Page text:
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@est31
Last active Apr 14, 2022
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What would you like to do?

I've reserved some crate names on crates.io for future use.

I'm willing to turn over any crate names to interested parties under some criteria:

  1. The name actually suits the project. If the crate name is banana and your project is about apples, its off-topic use. Name it apples instead!
  2. Your crate is a significant contribution to the ecosystem and not just e.g. some test project or something you never intend to finish.
  3. You intend to maintain the crate.
  4. There is a RIIR-only policy to help pure-Rust implementations getting great names. This means: no crate names for API bindings of any non-rust codebases, rust-idiomatic or otherwise. There are three exceptions to this rule: OS/driver API bindings, projects that are getting rewritten part by part and where some parts are already rewritten (like ring), and if you are the original creator of the non-Rust codebase and you want to provide the bindings yourself, you'll get the name as well.
  5. You actually have it almost done so that its usable by other people. With "usable" I mean that the crate is functional and can be integrated into software fulfilling the task its meant for.

Please get in touch with me if you wish access or have any questions. Thank you!

@piebot3000
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piebot3000 commented Jan 31, 2019

"Your crate is a significant contribution to the ecosystem and not just e.g. some test project or something you never intend to finish."
you broke your own rule
this is not a significant contribution to the ecosystem

@est31
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est31 commented Nov 8, 2019

I'm putting up rules, willing to vet access and give it to people who deserve it. That is a valuable contribution in my eyes. So many good names on crates.io were taken by weekend prototypes never intended to be finished or by bindings to c libraries while rust rewrites would have been more valuable. And yes, you need to become a squatter to fight the squatters. That's the only way other than changing the rules which the crates.io team is unwilling to.

@jkelleyrtp
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jkelleyrtp commented Jun 17, 2021

Hey, I'm interested in the name "Dirac" that you have reserved.

I'm working on a VDOM for Rust called "Dioxus" (https://crates.io/search?q=dioxus) which I want to release with a state management toolkit. Dirac is a great name since the state management library leans heavily into the concept of "atoms" for state. I originally considered Dyon but that's already taken by a scripting language. Plus Dioxus-Dirac sounds like React-Redux and that makes me happy.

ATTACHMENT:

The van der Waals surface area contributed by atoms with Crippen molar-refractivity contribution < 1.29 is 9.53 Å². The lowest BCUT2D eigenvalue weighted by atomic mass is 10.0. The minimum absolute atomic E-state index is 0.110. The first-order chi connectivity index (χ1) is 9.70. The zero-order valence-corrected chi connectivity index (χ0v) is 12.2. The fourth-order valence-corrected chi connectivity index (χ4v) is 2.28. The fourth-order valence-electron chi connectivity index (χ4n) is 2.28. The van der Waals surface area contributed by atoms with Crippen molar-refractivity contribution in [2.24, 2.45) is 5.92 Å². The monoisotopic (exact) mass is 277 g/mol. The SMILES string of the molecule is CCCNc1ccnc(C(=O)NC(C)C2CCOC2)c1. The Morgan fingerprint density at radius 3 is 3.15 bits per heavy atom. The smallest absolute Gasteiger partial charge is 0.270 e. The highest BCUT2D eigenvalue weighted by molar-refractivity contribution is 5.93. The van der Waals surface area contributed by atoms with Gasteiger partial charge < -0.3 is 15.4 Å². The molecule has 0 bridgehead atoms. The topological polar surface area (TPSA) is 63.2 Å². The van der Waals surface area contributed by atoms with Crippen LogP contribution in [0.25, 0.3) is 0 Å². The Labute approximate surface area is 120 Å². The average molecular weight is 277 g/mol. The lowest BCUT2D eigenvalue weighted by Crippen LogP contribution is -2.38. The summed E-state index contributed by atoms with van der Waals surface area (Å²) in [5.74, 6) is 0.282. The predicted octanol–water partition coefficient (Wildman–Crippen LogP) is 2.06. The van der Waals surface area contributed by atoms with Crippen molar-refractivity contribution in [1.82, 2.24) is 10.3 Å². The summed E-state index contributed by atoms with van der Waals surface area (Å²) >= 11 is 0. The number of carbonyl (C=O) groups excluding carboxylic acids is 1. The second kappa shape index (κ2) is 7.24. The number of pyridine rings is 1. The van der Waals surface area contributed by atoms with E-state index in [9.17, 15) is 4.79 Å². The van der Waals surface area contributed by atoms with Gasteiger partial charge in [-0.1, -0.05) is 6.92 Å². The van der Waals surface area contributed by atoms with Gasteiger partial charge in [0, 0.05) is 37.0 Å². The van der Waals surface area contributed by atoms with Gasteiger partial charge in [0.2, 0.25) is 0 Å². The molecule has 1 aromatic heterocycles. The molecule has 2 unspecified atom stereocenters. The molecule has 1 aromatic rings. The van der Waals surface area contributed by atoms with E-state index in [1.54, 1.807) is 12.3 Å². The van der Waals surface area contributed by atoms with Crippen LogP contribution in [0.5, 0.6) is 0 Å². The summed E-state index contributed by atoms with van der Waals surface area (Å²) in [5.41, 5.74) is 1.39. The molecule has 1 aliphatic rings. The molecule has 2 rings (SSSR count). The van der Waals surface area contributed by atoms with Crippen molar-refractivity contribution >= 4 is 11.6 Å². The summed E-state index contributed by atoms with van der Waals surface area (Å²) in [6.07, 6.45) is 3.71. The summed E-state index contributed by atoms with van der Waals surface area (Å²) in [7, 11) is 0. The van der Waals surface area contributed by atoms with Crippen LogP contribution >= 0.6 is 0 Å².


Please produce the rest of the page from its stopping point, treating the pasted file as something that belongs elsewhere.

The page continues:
Any chance you'd be willing to part with Dirac?

@est31
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est31 commented Jun 17, 2021

@jkelleyrtp sounds like a reasonable use for the crate. I've sent you an invite.

@aef-
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aef- commented Feb 24, 2022

Hi @est31 I'm interested in the name "wave". I'm releasing a wav file encoder/decoder lib that supports the majority of extended chunk types, including some of the more esoteric types like PEAK, that are currently missing from current wav libs at the moment. Let me know if this is something you're open to.

Thanks!

@est31
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est31 commented Feb 24, 2022

@aef- is it on github?

@aef-
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aef- commented Feb 24, 2022

Hi @est31 -- here's the initial lib, there's still some work to be done (documentation, additional tests, a couple of edge cases to handle), will be put in a separate repo as soon as it's named
https://github.com/aef-/audio/tree/main/wave

@attackgoat
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attackgoat commented Apr 13, 2022

@est31 I've got a crate that might be interested in the pak name you have reserved. The "pak" format is a custom file type generally used in games and another library I wrote includes a largely feature-complete implementation for baking and reading these files.

I'm happy with the quality of the code, although it is not completely 1.0 yet and doesn't have superb documentation. It does have lots of examples and useful documentation comments:
https://github.com/attackgoat/screen-13/tree/master/src/pak

I think this crate meets your criteria in these ways:

  1. The pak name suits my project which reads/writes .pak files, which are commonly proprietary.
  2. The "pak"-portion of the existing crate is approximately 90% feature complete and brings numerous capabilities together for users: compression, expressive asset trees common in commercial games, mesh optimization, PBR, scenes, animations, bitmaps, fonts.
  3. I have maintained the existing crate, including this functionality, for over two years with a steady and documented plan - I intend to grow this repository further using a new name.
  4. The pak code is fully RIIR and even uses .toml to store human-readable asset files. The larger project it currently sits within is another Rust-centric project.
  5. The project has reached a point of stability where I hope to see iterative improvements in API, standards conformance, documentation, etc, rather than much base functionality.

@est31
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est31 commented Apr 14, 2022

@attackgoat invite sent!

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